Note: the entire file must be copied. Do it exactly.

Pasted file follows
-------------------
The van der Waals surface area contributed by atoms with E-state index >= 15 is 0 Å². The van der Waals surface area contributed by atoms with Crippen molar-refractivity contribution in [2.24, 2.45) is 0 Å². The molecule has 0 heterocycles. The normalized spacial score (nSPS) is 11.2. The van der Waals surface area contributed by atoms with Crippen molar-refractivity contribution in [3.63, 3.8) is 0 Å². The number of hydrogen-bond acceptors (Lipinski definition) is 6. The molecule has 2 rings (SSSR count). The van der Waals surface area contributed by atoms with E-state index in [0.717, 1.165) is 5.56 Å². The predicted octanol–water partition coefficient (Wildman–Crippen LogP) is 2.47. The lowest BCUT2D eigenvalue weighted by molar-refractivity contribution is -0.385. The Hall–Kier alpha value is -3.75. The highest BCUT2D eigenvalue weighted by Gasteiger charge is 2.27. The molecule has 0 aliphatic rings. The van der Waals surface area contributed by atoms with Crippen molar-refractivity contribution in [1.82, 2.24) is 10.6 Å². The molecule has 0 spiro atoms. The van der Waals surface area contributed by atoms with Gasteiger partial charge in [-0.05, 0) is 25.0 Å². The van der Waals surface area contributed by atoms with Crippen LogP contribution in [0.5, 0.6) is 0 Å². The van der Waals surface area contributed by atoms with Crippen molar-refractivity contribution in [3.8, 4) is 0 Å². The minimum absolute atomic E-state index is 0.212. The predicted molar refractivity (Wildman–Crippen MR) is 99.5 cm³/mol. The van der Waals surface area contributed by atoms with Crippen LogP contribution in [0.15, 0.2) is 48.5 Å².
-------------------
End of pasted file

The van der Waals surface area contributed by atoms with E-state index >= 15 is 0 Å². The van der Waals surface area contributed by atoms with Crippen molar-refractivity contribution in [2.24, 2.45) is 0 Å². The molecule has 0 heterocycles. The normalized spacial score (nSPS) is 11.2. The van der Waals surface area contributed by atoms with Crippen molar-refractivity contribution in [3.63, 3.8) is 0 Å². The number of hydrogen-bond acceptors (Lipinski definition) is 6. The molecule has 2 rings (SSSR count). The van der Waals surface area contributed by atoms with E-state index in [0.717, 1.165) is 5.56 Å². The predicted octanol–water partition coefficient (Wildman–Crippen LogP) is 2.47. The lowest BCUT2D eigenvalue weighted by molar-refractivity contribution is -0.385. The Hall–Kier alpha value is -3.75. The highest BCUT2D eigenvalue weighted by Gasteiger charge is 2.27. The molecule has 0 aliphatic rings. The van der Waals surface area contributed by atoms with Crippen molar-refractivity contribution in [1.82, 2.24) is 10.6 Å². The molecule has 0 spiro atoms. The van der Waals surface area contributed by atoms with Gasteiger partial charge in [-0.05, 0) is 25.0 Å². The van der Waals surface area contributed by atoms with Crippen LogP contribution in [0.5, 0.6) is 0 Å². The van der Waals surface area contributed by atoms with Crippen molar-refractivity contribution in [3.8, 4) is 0 Å². The minimum absolute atomic E-state index is 0.212. The predicted molar refractivity (Wildman–Crippen MR) is 99.5 cm³/mol. The van der Waals surface area contributed by atoms with Crippen LogP contribution in [0.15, 0.2) is 48.5 Å².